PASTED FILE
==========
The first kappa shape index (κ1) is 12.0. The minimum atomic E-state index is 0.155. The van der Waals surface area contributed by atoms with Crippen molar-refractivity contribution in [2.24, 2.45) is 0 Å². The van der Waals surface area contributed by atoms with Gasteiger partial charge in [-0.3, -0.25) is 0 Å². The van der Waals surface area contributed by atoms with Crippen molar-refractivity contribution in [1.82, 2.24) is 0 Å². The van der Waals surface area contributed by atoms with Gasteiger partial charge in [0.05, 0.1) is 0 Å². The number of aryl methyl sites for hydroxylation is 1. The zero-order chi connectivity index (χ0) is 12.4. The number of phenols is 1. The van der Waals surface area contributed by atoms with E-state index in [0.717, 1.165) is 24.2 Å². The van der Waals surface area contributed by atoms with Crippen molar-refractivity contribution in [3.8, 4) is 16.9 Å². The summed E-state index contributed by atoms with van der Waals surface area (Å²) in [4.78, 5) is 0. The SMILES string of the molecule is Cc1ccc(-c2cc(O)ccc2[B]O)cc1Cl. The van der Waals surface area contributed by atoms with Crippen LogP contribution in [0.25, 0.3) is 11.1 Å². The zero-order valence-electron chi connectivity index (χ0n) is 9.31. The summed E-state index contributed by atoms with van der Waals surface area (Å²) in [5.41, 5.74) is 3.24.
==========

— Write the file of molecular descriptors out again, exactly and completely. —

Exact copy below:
The first kappa shape index (κ1) is 12.0. The minimum atomic E-state index is 0.155. The van der Waals surface area contributed by atoms with Crippen molar-refractivity contribution in [2.24, 2.45) is 0 Å². The van der Waals surface area contributed by atoms with Gasteiger partial charge in [-0.3, -0.25) is 0 Å². The van der Waals surface area contributed by atoms with Crippen molar-refractivity contribution in [1.82, 2.24) is 0 Å². The van der Waals surface area contributed by atoms with Gasteiger partial charge in [0.05, 0.1) is 0 Å². The number of aryl methyl sites for hydroxylation is 1. The zero-order chi connectivity index (χ0) is 12.4. The number of phenols is 1. The van der Waals surface area contributed by atoms with E-state index in [0.717, 1.165) is 24.2 Å². The van der Waals surface area contributed by atoms with Crippen molar-refractivity contribution in [3.8, 4) is 16.9 Å². The summed E-state index contributed by atoms with van der Waals surface area (Å²) in [4.78, 5) is 0. The SMILES string of the molecule is Cc1ccc(-c2cc(O)ccc2[B]O)cc1Cl. The van der Waals surface area contributed by atoms with Crippen LogP contribution in [0.25, 0.3) is 11.1 Å². The zero-order valence-electron chi connectivity index (χ0n) is 9.31. The summed E-state index contributed by atoms with van der Waals surface area (Å²) in [5.41, 5.74) is 3.24.